Apple patent win: a sign of long term demise?
Apple shares leapt to new high after scoring a patent trial win against Samsung, their closest rival. But, is it really good news? An editorial by China post questions what it means for Apple innovation prowess because it may make it complacent, depending on past glory and only playing catching up to new competitors.
“The fact that a patent lawsuit victory becomes major good news for Apple shows how much the company has changed from a market creator into a defensive market leader jealously guarding its tuff.
Apple’s real strength under late leader Steve Jobs was to create not only new products but brand new markets. The Apple II was the first personal computer with commercial value; the portable music player iPod and the online music market iTunes Store virtually launched the digital music market; the iPhone jump-started the smartphone industry; the iPad created the tablet device market; even the seemingly traditional MacBook Air heralded the Utlrabook subcategory of high-priced, ultrathin, lightweight laptops with powerful but expensive SDD hard disks and no DVD ROM.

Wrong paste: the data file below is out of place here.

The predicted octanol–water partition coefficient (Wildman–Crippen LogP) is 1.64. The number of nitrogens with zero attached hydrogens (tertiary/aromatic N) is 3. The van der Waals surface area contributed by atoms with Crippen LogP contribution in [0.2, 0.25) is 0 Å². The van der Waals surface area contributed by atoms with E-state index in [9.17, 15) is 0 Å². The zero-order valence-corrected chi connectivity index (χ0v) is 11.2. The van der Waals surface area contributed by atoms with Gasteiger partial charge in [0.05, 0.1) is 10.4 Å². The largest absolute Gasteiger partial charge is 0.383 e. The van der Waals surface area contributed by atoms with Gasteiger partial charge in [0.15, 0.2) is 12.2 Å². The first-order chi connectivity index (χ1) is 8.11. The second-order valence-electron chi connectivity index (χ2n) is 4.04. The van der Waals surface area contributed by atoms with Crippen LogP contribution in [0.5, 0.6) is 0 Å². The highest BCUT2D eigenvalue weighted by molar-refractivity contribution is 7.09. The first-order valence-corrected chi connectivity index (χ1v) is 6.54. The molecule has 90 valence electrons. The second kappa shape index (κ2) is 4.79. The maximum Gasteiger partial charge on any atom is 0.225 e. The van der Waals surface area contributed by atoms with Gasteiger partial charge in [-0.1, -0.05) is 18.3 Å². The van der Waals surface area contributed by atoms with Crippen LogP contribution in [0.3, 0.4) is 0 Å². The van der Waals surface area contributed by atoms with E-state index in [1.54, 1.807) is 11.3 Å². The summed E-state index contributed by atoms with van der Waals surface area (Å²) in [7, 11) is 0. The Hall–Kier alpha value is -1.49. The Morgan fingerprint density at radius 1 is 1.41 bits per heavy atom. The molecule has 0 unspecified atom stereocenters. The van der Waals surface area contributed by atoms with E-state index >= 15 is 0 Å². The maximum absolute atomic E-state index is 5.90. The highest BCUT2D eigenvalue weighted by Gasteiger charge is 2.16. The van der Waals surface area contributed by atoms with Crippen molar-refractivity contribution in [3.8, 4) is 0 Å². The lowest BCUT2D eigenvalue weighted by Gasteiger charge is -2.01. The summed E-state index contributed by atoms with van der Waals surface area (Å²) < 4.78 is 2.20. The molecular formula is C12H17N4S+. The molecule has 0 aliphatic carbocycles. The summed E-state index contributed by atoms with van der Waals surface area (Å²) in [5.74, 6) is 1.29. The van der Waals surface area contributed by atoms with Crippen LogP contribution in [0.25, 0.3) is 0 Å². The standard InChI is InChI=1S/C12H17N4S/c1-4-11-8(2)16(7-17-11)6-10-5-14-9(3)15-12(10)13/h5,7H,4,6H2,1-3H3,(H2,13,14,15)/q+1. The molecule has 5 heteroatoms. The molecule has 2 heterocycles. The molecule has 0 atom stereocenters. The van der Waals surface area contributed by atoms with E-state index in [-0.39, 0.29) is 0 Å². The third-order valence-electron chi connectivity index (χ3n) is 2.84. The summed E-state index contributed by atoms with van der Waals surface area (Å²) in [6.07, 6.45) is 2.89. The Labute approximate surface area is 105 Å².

Apple’s last major breakthrough, the iPad, is already two years old. In these two years the company has launched other seemingly promising new services and gimmicks such as the social-network feature, Ping, for iTunes, the cloud-based information sharing service iCloud, the video-calling service Facetime, and the voice-recognition personnel assistant Siri. None of them succeed in really catching on or distinguishing themselves from their competitors. The iPhone 4 and iPhone 4S are hugely successful financially but they are just upgrades in the iPhone line with less market-shaking innovations.
The introduction of the iPhone 5, Apple’s first major new product launch after the death of the revered Jobs, will be a major case in point to interpret the outlook of the company. If the new smartphone model offers only more juice, better hardware and exterior updates, then the company may find their competitors closing in faster.
If Apple is launching a smaller 7-inch iPad as rumoured, it will mark the first major step the company has made to catch up with competitors, and its obvious shift from forward-looking innovator to careful market strategist. In other words, Apple will become more like its competitors and less like Apple.
The Friday verdict may be a major legal victory for Apple, but if the company cannot exhibit its trademark groundbreaking innovation, the verdict could mark the watershed where competitors began to catch up with Apple in terms of innovation. Some makers from the Android camp are already churning out devices with sleek features such as smartphone with image projection hardware, and Internet TV with voice and hand-gesture control.
The technology giant should watch out and not be slowed down by its own popular products. It should remember that its real strength is in creating a new way of life for the future generation, not just making big-sellers.”
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